When we kids were growing up, our parents repeatedly told us that being happily married was the best state to live in.
The key phrase, of course, was happily married.
Which was obvious, since they lived together 60 years, until Death did them part.
But all of us aren’t that blessed. Some never find Mr. or Miss Perfect; others think they do but things turn sour.
While longevity isn’t a sign of a good marriage, brevity isn’t necessarily a sign of a bad one.
Meaning, things happen.
People change. Or grow apart. Or find they weren’t really ready for that big step.
And then, recognizing their “mistake,” acknowledge it publicly and do whatever it takes to rectify things.
Such as divorce.
And just because they’re alone doesn’t mean they’re lonely.
The other day, I read an article in Mom’s AARP The Magazine by Marion Winik, who was married twice but found herself happily single after 50.
What was going on, she wondered. Wasn’t a single person the “unmatched half of something”? A problem to be solved by well-meaning friends?
Turns out, a Match.com survey of 5,000 American singles indicates 80 percent of those over 50 are quite content without a partner.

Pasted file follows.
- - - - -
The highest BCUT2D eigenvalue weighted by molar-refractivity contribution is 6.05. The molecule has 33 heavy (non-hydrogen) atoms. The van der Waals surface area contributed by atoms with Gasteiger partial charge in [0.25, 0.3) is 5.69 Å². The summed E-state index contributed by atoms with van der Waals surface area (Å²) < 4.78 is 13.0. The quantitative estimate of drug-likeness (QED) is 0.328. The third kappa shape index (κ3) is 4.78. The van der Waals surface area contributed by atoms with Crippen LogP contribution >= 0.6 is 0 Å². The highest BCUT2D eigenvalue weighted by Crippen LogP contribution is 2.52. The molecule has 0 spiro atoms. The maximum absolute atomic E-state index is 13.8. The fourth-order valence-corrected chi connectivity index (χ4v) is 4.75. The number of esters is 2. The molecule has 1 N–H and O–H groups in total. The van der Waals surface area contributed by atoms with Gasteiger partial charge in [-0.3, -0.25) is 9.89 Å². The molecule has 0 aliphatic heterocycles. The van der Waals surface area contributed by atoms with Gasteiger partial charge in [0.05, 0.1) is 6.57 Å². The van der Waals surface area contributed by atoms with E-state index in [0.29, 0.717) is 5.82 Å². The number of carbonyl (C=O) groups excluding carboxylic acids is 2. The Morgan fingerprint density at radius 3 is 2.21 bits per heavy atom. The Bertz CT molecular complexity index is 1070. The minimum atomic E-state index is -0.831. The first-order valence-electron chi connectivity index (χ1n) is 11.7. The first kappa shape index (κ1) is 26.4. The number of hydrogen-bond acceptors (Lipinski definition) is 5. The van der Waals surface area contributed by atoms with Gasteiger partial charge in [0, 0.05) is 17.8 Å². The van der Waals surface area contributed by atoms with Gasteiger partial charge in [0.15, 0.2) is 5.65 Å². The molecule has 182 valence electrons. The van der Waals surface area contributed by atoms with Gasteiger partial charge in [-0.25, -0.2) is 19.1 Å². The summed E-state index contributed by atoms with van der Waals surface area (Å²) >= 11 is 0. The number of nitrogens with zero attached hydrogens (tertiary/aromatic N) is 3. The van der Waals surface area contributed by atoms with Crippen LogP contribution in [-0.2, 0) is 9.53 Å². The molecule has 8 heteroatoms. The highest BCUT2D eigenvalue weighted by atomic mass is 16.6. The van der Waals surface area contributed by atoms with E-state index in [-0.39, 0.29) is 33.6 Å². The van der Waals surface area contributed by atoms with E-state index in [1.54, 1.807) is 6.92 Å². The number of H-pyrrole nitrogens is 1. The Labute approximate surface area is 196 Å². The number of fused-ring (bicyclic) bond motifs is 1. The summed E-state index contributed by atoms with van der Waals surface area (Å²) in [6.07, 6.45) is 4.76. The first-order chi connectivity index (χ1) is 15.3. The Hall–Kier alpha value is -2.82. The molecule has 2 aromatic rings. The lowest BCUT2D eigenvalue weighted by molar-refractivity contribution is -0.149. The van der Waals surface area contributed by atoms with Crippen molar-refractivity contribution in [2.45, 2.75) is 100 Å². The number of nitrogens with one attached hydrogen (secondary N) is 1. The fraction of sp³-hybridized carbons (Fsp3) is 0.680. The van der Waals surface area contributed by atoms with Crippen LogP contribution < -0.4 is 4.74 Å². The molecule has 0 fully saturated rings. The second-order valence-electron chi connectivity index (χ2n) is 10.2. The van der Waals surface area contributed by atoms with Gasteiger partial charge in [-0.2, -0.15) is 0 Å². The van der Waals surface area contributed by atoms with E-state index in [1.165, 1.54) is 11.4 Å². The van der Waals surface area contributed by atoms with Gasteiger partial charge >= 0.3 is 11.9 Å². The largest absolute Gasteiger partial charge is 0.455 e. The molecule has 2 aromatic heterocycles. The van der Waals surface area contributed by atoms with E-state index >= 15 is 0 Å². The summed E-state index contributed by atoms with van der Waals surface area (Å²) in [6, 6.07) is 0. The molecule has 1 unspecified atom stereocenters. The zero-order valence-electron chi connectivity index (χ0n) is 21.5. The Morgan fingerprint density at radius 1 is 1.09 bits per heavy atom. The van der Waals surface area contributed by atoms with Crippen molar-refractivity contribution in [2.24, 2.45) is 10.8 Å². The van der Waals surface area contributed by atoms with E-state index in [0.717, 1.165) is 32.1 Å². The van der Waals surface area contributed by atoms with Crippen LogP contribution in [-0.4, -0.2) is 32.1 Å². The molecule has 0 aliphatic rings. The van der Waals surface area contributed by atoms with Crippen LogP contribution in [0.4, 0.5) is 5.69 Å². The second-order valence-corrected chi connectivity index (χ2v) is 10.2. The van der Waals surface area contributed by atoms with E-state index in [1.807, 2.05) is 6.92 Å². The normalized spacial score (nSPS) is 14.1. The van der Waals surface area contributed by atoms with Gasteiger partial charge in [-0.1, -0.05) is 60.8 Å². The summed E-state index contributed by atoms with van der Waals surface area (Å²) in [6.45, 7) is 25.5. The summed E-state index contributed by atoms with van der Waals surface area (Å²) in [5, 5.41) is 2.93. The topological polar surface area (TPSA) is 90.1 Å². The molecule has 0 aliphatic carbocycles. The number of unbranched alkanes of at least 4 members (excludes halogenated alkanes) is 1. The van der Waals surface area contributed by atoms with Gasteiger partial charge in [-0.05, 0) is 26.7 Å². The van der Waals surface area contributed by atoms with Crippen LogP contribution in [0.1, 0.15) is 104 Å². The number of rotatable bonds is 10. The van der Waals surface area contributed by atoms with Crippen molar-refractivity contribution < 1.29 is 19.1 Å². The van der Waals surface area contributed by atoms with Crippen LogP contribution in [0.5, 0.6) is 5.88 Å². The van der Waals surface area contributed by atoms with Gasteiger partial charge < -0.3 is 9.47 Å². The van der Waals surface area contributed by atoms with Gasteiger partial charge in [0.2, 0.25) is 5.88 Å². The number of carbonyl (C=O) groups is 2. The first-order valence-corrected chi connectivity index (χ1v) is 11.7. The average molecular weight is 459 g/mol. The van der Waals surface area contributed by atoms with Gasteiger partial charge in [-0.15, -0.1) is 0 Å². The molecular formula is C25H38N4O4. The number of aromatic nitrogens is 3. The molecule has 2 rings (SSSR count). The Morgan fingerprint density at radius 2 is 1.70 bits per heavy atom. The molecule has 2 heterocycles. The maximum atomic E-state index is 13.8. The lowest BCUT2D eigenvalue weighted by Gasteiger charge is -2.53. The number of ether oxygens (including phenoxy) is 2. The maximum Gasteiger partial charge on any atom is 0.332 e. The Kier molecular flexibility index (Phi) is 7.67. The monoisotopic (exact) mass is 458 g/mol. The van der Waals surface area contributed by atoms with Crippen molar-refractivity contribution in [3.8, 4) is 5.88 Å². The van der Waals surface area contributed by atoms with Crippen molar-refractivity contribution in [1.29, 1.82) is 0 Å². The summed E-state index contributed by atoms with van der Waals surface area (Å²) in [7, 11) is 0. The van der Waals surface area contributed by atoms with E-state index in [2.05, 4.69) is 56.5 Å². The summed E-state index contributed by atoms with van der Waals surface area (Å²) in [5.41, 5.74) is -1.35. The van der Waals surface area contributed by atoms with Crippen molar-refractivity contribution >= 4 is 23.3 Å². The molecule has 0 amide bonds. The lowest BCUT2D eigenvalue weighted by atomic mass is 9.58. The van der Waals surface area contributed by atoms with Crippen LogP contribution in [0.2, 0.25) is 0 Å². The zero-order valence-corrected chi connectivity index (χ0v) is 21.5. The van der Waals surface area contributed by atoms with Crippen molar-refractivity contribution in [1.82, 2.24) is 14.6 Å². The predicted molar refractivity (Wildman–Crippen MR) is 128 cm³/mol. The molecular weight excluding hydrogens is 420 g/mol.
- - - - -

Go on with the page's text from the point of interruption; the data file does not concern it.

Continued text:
Only 8 percent of the 50+ age group is actively seeking a relationship; 51 percent say they’d take the right person if he/she came along; and 24 percent prefer their single state.
Another study (by social scientist Eric Klinenberg, Ph.D.) found similar results:
Older people who are single like it that way. They want integrity and independence.
Some balk at the give-and-take good marriages require. Others have had it “up to here” with dating and kissing frogs. And still others just really prefer keeping open the possibility of friendships with lots of different people, or are grieving a spouse’s death or a difficult breakup.
So I wonder: Is it selfish to want to do what you want every day, without having to take a partner’s needs into consideration?
Maybe you’re “high maintenance” and know it. Maybe you’re driven by a cause, or a business. Maybe you need a lot of alone time — to create, for example.
Maybe you just would rather be single than face the possibility of more hurt.
To your bank account. Or your psyche. Or your heart.
Still, I’ve got to wonder: Would these surveys have uncovered similar results by talking to 30- and 40-year-old singles??